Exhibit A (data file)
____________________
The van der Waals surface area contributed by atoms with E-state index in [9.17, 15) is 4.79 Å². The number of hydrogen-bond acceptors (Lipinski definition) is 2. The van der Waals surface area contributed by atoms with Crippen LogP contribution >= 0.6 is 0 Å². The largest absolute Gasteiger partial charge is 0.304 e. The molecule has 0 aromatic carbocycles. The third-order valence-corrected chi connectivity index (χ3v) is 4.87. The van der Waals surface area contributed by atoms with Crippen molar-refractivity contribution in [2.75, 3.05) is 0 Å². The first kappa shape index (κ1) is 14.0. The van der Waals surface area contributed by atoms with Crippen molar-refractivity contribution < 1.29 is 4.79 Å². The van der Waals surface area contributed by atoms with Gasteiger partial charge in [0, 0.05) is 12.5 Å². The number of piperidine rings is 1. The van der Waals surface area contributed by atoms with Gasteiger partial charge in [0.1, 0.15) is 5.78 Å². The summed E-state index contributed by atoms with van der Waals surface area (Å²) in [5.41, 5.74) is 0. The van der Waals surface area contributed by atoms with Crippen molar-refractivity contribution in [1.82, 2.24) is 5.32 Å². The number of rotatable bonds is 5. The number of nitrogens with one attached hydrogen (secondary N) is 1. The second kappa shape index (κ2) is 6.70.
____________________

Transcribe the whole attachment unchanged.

The van der Waals surface area contributed by atoms with E-state index in [9.17, 15) is 4.79 Å². The number of hydrogen-bond acceptors (Lipinski definition) is 2. The van der Waals surface area contributed by atoms with Crippen LogP contribution >= 0.6 is 0 Å². The largest absolute Gasteiger partial charge is 0.304 e. The molecule has 0 aromatic carbocycles. The third-order valence-corrected chi connectivity index (χ3v) is 4.87. The van der Waals surface area contributed by atoms with Crippen molar-refractivity contribution in [2.75, 3.05) is 0 Å². The first kappa shape index (κ1) is 14.0. The van der Waals surface area contributed by atoms with Crippen molar-refractivity contribution < 1.29 is 4.79 Å². The van der Waals surface area contributed by atoms with Gasteiger partial charge in [0, 0.05) is 12.5 Å². The number of piperidine rings is 1. The van der Waals surface area contributed by atoms with Gasteiger partial charge in [0.1, 0.15) is 5.78 Å². The summed E-state index contributed by atoms with van der Waals surface area (Å²) in [5.41, 5.74) is 0. The van der Waals surface area contributed by atoms with Crippen molar-refractivity contribution in [1.82, 2.24) is 5.32 Å². The number of rotatable bonds is 5. The number of nitrogens with one attached hydrogen (secondary N) is 1. The second kappa shape index (κ2) is 6.70.